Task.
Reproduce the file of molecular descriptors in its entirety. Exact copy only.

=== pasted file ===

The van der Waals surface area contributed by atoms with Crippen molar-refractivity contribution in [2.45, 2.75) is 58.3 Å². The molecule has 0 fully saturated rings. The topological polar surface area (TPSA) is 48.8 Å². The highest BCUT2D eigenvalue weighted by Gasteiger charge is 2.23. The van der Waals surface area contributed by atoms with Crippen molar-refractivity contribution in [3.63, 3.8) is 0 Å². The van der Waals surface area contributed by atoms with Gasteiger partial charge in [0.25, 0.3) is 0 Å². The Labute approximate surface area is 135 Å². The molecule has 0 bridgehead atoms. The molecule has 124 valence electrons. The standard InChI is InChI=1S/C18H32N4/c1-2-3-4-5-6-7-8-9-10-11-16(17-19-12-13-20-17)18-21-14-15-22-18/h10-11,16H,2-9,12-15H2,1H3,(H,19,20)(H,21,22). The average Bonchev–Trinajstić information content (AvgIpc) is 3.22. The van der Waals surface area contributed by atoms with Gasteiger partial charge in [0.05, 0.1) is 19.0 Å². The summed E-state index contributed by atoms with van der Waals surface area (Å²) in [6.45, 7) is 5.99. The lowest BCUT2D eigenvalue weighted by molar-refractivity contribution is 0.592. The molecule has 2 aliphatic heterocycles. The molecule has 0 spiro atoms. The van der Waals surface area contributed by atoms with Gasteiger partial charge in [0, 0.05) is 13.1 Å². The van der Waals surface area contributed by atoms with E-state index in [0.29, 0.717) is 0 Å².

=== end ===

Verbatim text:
The van der Waals surface area contributed by atoms with Crippen molar-refractivity contribution in [2.45, 2.75) is 58.3 Å². The molecule has 0 fully saturated rings. The topological polar surface area (TPSA) is 48.8 Å². The highest BCUT2D eigenvalue weighted by Gasteiger charge is 2.23. The van der Waals surface area contributed by atoms with Crippen molar-refractivity contribution in [3.63, 3.8) is 0 Å². The van der Waals surface area contributed by atoms with Gasteiger partial charge in [0.25, 0.3) is 0 Å². The Labute approximate surface area is 135 Å². The molecule has 0 bridgehead atoms. The molecule has 124 valence electrons. The standard InChI is InChI=1S/C18H32N4/c1-2-3-4-5-6-7-8-9-10-11-16(17-19-12-13-20-17)18-21-14-15-22-18/h10-11,16H,2-9,12-15H2,1H3,(H,19,20)(H,21,22). The average Bonchev–Trinajstić information content (AvgIpc) is 3.22. The van der Waals surface area contributed by atoms with Gasteiger partial charge in [0.05, 0.1) is 19.0 Å². The summed E-state index contributed by atoms with van der Waals surface area (Å²) in [6.45, 7) is 5.99. The lowest BCUT2D eigenvalue weighted by molar-refractivity contribution is 0.592. The molecule has 2 aliphatic heterocycles. The molecule has 0 spiro atoms. The van der Waals surface area contributed by atoms with Gasteiger partial charge in [0, 0.05) is 13.1 Å². The van der Waals surface area contributed by atoms with E-state index in [0.29, 0.717) is 0 Å².